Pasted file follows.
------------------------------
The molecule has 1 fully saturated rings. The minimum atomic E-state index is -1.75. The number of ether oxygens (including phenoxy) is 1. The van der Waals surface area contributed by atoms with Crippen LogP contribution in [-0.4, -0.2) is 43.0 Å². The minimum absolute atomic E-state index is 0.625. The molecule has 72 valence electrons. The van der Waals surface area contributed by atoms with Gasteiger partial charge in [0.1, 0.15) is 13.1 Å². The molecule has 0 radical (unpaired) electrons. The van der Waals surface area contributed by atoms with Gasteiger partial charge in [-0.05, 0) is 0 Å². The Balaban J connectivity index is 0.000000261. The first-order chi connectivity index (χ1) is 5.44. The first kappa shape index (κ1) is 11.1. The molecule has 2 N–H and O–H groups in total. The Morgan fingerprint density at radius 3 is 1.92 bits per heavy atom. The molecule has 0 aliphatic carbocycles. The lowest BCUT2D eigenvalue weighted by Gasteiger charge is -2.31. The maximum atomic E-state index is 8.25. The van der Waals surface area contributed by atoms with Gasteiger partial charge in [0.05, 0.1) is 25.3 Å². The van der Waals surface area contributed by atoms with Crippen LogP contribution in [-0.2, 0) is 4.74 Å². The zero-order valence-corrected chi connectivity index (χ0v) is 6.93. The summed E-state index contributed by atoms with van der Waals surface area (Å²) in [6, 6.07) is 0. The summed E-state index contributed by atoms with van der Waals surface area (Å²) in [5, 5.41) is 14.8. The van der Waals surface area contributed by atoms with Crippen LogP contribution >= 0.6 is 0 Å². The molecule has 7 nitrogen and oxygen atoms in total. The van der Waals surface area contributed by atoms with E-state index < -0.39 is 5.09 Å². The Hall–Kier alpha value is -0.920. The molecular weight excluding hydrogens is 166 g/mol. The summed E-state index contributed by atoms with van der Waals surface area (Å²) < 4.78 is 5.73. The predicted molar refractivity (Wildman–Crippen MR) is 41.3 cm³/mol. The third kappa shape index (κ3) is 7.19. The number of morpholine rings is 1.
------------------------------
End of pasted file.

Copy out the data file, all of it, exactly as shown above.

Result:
The molecule has 1 fully saturated rings. The minimum atomic E-state index is -1.75. The number of ether oxygens (including phenoxy) is 1. The van der Waals surface area contributed by atoms with Crippen LogP contribution in [-0.4, -0.2) is 43.0 Å². The minimum absolute atomic E-state index is 0.625. The molecule has 72 valence electrons. The van der Waals surface area contributed by atoms with Gasteiger partial charge in [0.1, 0.15) is 13.1 Å². The molecule has 0 radical (unpaired) electrons. The van der Waals surface area contributed by atoms with Gasteiger partial charge in [-0.05, 0) is 0 Å². The Balaban J connectivity index is 0.000000261. The first-order chi connectivity index (χ1) is 5.44. The first kappa shape index (κ1) is 11.1. The molecule has 2 N–H and O–H groups in total. The Morgan fingerprint density at radius 3 is 1.92 bits per heavy atom. The molecule has 0 aliphatic carbocycles. The lowest BCUT2D eigenvalue weighted by Gasteiger charge is -2.31. The maximum atomic E-state index is 8.25. The van der Waals surface area contributed by atoms with Gasteiger partial charge in [0.05, 0.1) is 25.3 Å². The van der Waals surface area contributed by atoms with Crippen LogP contribution in [-0.2, 0) is 4.74 Å². The zero-order valence-corrected chi connectivity index (χ0v) is 6.93. The summed E-state index contributed by atoms with van der Waals surface area (Å²) in [6, 6.07) is 0. The summed E-state index contributed by atoms with van der Waals surface area (Å²) in [5, 5.41) is 14.8. The van der Waals surface area contributed by atoms with Crippen LogP contribution >= 0.6 is 0 Å². The molecule has 7 nitrogen and oxygen atoms in total. The van der Waals surface area contributed by atoms with E-state index < -0.39 is 5.09 Å². The Hall–Kier alpha value is -0.920. The molecular weight excluding hydrogens is 166 g/mol. The summed E-state index contributed by atoms with van der Waals surface area (Å²) < 4.78 is 5.73. The predicted molar refractivity (Wildman–Crippen MR) is 41.3 cm³/mol. The third kappa shape index (κ3) is 7.19. The number of morpholine rings is 1.